Thursday, March 29, 2012

Impiety, Ancient and Modern

In the Plato course this morning, Prof. David Keyt tried to help the modern student understand the meaning of "pious" and "impious" as used in the context of Socrates and his trial for impiety and the dialogue on the meaning of impiety in the Euthyphro.  You should think of the Greek "to hosion" as "religious" or "reverent", he said.

But he left out the most obvious way in which modern students interact with the pious.  It's pretty obvious when you think about how Socrates got into trouble with the censors.  It was because he was corrupting the minds of the youth and "creating new gods while not believing in the old."

We tend to be rather patronizing when tut-tutting about the Greeks for putting Socrates to death for meddling with the young.  But, of course, every society sanctions people that want to dissent from orthodox ideas and teach the youth something new.  Our liberal friends bend our ears endlessly about the evils of putting witches to death and of censoring the noble Galileo for the impiety of  publishing an innovative science that had the earth revolving around the sun instead of the other way around.  They are outraged that fundamentalist Christians want to hand on to pre-evolutionary ideas about human origin.

But our age is the age of liberal piety.  Today's Euthyphro would tell students that piety is action or speech pleasing to liberal professors.  Violate the canons of liberal piety and watch the gods of the university administration fall on you.

Election time is a good time to watch for the dance of the pieties, and the 2012 election is shaping up as a dandy for the piety watcher.  In just the last month we have had the indictment, the graphe, of Rush Limbaugh for the impiety of calling a middle-aged female liberal activist by the s-word.  A casual watcher of the culture might have been surprised.  Isn't casual obscenity considered rather "edgy" and anti-establishment?  Not when the liberal pieties are involved.  Defenders of public decency rushed on the air and into print.  President Obama himself called the middle-aged woman in question because, he said, he thought of his daughters.  Hemlock was not required to bring Rush Limbaugh to heel; merely the threat of advertiser defection.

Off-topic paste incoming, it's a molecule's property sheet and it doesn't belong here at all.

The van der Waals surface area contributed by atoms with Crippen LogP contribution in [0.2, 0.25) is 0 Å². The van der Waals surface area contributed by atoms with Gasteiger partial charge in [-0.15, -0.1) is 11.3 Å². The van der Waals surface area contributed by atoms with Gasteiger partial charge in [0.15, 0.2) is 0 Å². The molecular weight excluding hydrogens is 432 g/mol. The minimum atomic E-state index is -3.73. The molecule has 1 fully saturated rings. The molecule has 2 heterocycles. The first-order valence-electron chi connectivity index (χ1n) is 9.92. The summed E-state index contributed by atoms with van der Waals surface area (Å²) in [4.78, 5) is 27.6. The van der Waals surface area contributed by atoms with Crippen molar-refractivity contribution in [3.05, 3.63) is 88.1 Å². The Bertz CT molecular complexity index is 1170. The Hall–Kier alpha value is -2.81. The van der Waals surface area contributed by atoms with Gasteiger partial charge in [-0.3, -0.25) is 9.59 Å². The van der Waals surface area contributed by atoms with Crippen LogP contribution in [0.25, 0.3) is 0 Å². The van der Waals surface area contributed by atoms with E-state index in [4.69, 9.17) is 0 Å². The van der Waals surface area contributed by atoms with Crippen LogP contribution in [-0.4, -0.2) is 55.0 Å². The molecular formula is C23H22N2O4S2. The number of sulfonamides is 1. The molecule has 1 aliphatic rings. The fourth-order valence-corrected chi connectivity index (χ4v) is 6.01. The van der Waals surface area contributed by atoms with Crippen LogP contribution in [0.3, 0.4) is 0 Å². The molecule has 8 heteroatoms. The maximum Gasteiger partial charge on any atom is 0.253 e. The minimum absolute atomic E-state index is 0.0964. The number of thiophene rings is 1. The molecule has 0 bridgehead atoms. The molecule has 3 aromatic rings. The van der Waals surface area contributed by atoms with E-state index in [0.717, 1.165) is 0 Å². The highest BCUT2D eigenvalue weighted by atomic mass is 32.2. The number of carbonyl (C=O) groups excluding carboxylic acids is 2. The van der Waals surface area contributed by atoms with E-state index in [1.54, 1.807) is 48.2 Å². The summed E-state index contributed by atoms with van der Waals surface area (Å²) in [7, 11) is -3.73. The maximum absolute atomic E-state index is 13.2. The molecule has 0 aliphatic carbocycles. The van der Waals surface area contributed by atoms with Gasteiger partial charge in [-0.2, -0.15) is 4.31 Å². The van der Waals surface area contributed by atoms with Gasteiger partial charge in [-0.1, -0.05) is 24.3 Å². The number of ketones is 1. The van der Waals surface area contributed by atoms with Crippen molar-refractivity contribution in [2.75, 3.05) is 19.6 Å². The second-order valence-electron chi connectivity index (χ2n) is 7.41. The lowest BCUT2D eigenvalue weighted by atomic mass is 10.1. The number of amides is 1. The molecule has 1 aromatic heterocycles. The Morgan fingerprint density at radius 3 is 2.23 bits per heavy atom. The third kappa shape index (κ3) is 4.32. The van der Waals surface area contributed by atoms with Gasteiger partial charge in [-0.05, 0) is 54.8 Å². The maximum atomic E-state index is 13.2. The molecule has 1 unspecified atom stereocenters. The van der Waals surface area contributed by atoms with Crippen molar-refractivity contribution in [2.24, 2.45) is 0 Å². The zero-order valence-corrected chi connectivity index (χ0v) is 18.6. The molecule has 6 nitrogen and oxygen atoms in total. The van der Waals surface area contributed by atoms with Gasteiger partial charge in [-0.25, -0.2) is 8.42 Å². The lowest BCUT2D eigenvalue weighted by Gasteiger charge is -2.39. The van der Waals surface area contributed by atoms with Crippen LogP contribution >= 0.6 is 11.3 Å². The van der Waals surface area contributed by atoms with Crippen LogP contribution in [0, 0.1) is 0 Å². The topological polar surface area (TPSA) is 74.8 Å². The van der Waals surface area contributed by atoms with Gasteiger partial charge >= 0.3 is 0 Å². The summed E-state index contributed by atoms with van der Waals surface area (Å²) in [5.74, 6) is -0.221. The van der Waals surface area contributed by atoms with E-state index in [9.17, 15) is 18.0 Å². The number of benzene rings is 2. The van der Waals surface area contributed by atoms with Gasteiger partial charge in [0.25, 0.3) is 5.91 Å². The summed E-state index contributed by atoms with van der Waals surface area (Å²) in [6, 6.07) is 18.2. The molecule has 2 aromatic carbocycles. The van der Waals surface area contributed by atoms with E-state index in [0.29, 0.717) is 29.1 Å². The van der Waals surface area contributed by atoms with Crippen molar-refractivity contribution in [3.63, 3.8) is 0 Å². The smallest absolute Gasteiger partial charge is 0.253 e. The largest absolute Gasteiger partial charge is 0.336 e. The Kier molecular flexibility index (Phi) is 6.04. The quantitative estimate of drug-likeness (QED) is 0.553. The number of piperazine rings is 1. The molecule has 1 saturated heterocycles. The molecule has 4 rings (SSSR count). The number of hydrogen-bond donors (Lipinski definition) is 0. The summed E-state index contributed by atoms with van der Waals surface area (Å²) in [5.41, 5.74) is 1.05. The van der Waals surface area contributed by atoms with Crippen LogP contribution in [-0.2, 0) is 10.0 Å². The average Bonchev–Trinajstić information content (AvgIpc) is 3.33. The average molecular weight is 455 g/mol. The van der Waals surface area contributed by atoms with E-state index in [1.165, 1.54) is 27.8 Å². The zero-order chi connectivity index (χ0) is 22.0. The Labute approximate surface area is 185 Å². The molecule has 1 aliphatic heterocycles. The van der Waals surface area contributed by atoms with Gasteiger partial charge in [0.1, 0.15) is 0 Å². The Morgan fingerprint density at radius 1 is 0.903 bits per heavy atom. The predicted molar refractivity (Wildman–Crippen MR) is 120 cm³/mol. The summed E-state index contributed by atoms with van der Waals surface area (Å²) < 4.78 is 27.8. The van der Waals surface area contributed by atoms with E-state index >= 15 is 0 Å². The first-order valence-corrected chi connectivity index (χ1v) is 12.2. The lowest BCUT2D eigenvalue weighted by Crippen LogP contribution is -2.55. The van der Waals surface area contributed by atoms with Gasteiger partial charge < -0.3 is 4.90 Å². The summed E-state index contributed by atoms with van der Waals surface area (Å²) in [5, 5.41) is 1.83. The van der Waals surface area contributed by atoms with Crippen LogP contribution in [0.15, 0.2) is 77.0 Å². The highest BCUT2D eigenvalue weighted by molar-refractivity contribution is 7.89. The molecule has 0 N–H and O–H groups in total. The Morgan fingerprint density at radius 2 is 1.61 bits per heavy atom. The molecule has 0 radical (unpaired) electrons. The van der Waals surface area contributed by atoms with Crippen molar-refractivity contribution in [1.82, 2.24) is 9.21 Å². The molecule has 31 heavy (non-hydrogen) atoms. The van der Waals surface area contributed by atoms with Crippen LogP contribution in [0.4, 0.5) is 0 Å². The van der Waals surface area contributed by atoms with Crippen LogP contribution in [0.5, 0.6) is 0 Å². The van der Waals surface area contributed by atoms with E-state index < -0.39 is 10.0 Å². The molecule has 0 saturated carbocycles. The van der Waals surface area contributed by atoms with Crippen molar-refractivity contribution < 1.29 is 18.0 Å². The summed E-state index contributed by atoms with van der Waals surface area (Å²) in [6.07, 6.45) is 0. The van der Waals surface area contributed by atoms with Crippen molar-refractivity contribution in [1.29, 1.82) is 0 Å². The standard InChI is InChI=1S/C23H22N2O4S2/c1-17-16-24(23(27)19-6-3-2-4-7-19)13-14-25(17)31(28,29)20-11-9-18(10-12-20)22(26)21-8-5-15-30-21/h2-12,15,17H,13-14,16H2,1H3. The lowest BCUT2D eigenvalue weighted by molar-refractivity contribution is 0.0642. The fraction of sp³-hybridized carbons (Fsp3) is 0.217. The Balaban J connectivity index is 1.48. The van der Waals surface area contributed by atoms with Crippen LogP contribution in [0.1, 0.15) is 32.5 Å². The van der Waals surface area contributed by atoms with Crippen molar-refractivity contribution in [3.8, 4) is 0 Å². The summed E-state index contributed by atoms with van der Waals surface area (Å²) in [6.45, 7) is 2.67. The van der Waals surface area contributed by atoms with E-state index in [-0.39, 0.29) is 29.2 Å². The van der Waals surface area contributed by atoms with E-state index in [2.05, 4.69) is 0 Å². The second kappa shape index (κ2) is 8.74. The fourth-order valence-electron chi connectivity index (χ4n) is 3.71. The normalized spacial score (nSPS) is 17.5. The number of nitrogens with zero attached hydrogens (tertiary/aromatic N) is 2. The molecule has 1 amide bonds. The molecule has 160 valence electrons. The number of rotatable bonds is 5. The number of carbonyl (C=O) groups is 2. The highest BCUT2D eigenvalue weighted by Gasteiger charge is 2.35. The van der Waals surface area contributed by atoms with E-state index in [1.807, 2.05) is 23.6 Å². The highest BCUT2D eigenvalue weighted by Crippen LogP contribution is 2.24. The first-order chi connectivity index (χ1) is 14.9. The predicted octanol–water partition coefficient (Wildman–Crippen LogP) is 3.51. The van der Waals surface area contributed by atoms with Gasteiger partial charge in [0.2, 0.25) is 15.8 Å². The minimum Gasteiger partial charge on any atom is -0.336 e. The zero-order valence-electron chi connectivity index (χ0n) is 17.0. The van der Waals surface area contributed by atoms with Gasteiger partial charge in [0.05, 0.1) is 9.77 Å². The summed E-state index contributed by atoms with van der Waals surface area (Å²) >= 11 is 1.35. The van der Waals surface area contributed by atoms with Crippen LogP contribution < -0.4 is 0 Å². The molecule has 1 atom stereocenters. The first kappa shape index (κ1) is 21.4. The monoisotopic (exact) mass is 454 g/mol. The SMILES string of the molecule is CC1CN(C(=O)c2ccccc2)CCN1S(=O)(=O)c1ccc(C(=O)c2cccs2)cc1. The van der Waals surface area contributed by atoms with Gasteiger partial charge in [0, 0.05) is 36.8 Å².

After the Sandra Fluke affair about sexual impiety had died down the Trayvon Martin case reared its head.  Here we have a case of racial impiety in which a white man allegedly shot a black teenager.  The man from Mars might be excused for not getting the point here as well.  Although there were 346 white-on-black homicides in 2005 there were 945 black-on-white homicides in 2005.  So black on white homicides are a big problem, especially when you consider that there is a pool of 230 million "whites" in the US available to commit racial homicides and only 34 million "blacks."  Yet the narrative is that the homicide of a young black by a white is a national outrage, and it is impious to suggest otherwise.

In the Euthyphro Plato makes clear through Socrates' ironic questioning of the young twerp Euthyphro that the definition of impiety is arbitrary.  It is what society says it is, and what society says is what its loudest voices and sharpest elbows insist.  In America today it is our liberal friends that have the biggest megaphones because of their power in education, the media and the culture.  And so American piety today is liberal piety.

So whatever Socrates and Euthyphro might have decided in their dialogue we can say, with our modern knowledge, that humans are social animals and cannot allow people to veer too far away from generally accepted ideas and behaviors.  We have a way of describing people on the wrong side of the line: impious.

So in America you better watch how you corrupt the youth when a liberal is listening.  And you better not suggest that you think that the liberal idols: Social Security, Medicare, the "common school" are all superstitions.  You could get indicted and tried for impiety.  Hate speech, I think they call it.


1 comment:

  1. I agree with you that "we have a way of describing people on the wrong side of the line: impious." I disagree with your assertion that Americn piety today is liberaly piety. Both the political right and the left have claim to "American piety" and "American impiety".
    I do dislike your tendency to lump people into being either liberals or conservatives. I prefer political left and right, which allows me to inhabit the derided middle. I am a fiscal conservative (who likes your website on the federal budget), a judicial and moral conservative. Yet, when it comes to helping the less fortunate, I confess to being a liberal.
    In reading your article, one thing wasn't clear to me, do you suggest that to believe in science makes you a liberal? When I disagree with fundamentalist Christian bashing of evolution, I don't believe that I'm expressing any "liberal" ideas. As a scientist, my belief in evolution comes from broad readings of both the biologic and physical sciences. Evolutionary theory is the keystone of all modern biology and is supported by studies ranging from the very old, e.g., paleontology to the very new, e.g., molecular biology. It is not a matter of political leaning!

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